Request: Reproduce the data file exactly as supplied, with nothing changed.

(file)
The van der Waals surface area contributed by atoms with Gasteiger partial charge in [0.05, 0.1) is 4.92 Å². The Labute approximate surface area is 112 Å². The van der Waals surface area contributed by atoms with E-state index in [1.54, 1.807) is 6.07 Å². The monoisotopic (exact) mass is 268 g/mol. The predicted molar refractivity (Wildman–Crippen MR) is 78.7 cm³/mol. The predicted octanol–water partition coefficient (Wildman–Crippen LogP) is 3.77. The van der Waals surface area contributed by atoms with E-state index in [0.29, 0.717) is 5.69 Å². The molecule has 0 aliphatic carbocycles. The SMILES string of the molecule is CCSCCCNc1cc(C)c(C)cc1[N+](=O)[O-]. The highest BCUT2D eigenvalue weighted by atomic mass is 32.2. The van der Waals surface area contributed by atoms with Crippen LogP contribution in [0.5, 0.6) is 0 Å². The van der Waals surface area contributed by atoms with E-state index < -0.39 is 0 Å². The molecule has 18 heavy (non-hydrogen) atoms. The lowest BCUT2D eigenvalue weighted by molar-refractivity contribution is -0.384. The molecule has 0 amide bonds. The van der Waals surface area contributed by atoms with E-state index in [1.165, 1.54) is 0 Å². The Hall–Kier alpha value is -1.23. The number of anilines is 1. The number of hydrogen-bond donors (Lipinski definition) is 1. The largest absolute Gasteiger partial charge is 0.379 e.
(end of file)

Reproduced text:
The van der Waals surface area contributed by atoms with Gasteiger partial charge in [0.05, 0.1) is 4.92 Å². The Labute approximate surface area is 112 Å². The van der Waals surface area contributed by atoms with E-state index in [1.54, 1.807) is 6.07 Å². The monoisotopic (exact) mass is 268 g/mol. The predicted molar refractivity (Wildman–Crippen MR) is 78.7 cm³/mol. The predicted octanol–water partition coefficient (Wildman–Crippen LogP) is 3.77. The van der Waals surface area contributed by atoms with E-state index in [0.29, 0.717) is 5.69 Å². The molecule has 0 aliphatic carbocycles. The SMILES string of the molecule is CCSCCCNc1cc(C)c(C)cc1[N+](=O)[O-]. The highest BCUT2D eigenvalue weighted by atomic mass is 32.2. The van der Waals surface area contributed by atoms with Crippen LogP contribution in [0.5, 0.6) is 0 Å². The van der Waals surface area contributed by atoms with E-state index < -0.39 is 0 Å². The molecule has 18 heavy (non-hydrogen) atoms. The lowest BCUT2D eigenvalue weighted by molar-refractivity contribution is -0.384. The molecule has 0 amide bonds. The van der Waals surface area contributed by atoms with E-state index in [1.165, 1.54) is 0 Å². The Hall–Kier alpha value is -1.23. The number of anilines is 1. The number of hydrogen-bond donors (Lipinski definition) is 1. The largest absolute Gasteiger partial charge is 0.379 e.